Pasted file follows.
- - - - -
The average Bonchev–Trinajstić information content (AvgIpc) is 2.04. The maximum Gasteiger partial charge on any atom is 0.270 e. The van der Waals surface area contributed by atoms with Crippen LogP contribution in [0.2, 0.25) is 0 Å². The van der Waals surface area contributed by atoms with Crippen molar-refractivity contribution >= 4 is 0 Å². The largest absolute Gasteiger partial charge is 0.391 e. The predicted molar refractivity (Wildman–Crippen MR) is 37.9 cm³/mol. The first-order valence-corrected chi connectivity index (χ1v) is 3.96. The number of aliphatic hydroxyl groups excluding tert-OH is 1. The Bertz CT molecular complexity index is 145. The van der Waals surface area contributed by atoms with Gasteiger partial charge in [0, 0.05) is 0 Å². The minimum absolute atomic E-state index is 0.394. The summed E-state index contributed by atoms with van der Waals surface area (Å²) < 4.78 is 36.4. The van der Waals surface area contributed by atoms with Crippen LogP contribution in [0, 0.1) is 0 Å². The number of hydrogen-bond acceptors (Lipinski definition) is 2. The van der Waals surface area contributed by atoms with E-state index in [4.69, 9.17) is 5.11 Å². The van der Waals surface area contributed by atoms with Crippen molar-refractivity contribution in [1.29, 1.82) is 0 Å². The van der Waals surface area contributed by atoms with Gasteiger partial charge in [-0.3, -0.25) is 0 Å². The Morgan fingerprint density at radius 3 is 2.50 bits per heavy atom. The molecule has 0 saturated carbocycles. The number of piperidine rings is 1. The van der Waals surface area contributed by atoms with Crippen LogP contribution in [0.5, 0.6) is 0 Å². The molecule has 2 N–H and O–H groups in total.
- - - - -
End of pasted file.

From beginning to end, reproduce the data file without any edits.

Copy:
The average Bonchev–Trinajstić information content (AvgIpc) is 2.04. The maximum Gasteiger partial charge on any atom is 0.270 e. The van der Waals surface area contributed by atoms with Crippen LogP contribution in [0.2, 0.25) is 0 Å². The van der Waals surface area contributed by atoms with Crippen molar-refractivity contribution >= 4 is 0 Å². The largest absolute Gasteiger partial charge is 0.391 e. The predicted molar refractivity (Wildman–Crippen MR) is 37.9 cm³/mol. The first-order valence-corrected chi connectivity index (χ1v) is 3.96. The number of aliphatic hydroxyl groups excluding tert-OH is 1. The Bertz CT molecular complexity index is 145. The van der Waals surface area contributed by atoms with Gasteiger partial charge in [0, 0.05) is 0 Å². The minimum absolute atomic E-state index is 0.394. The summed E-state index contributed by atoms with van der Waals surface area (Å²) < 4.78 is 36.4. The van der Waals surface area contributed by atoms with Crippen LogP contribution in [0, 0.1) is 0 Å². The number of hydrogen-bond acceptors (Lipinski definition) is 2. The van der Waals surface area contributed by atoms with E-state index in [4.69, 9.17) is 5.11 Å². The van der Waals surface area contributed by atoms with Crippen molar-refractivity contribution in [1.29, 1.82) is 0 Å². The van der Waals surface area contributed by atoms with Gasteiger partial charge in [-0.3, -0.25) is 0 Å². The Morgan fingerprint density at radius 3 is 2.50 bits per heavy atom. The molecule has 0 saturated carbocycles. The number of piperidine rings is 1. The van der Waals surface area contributed by atoms with Crippen LogP contribution in [0.5, 0.6) is 0 Å². The molecule has 2 N–H and O–H groups in total.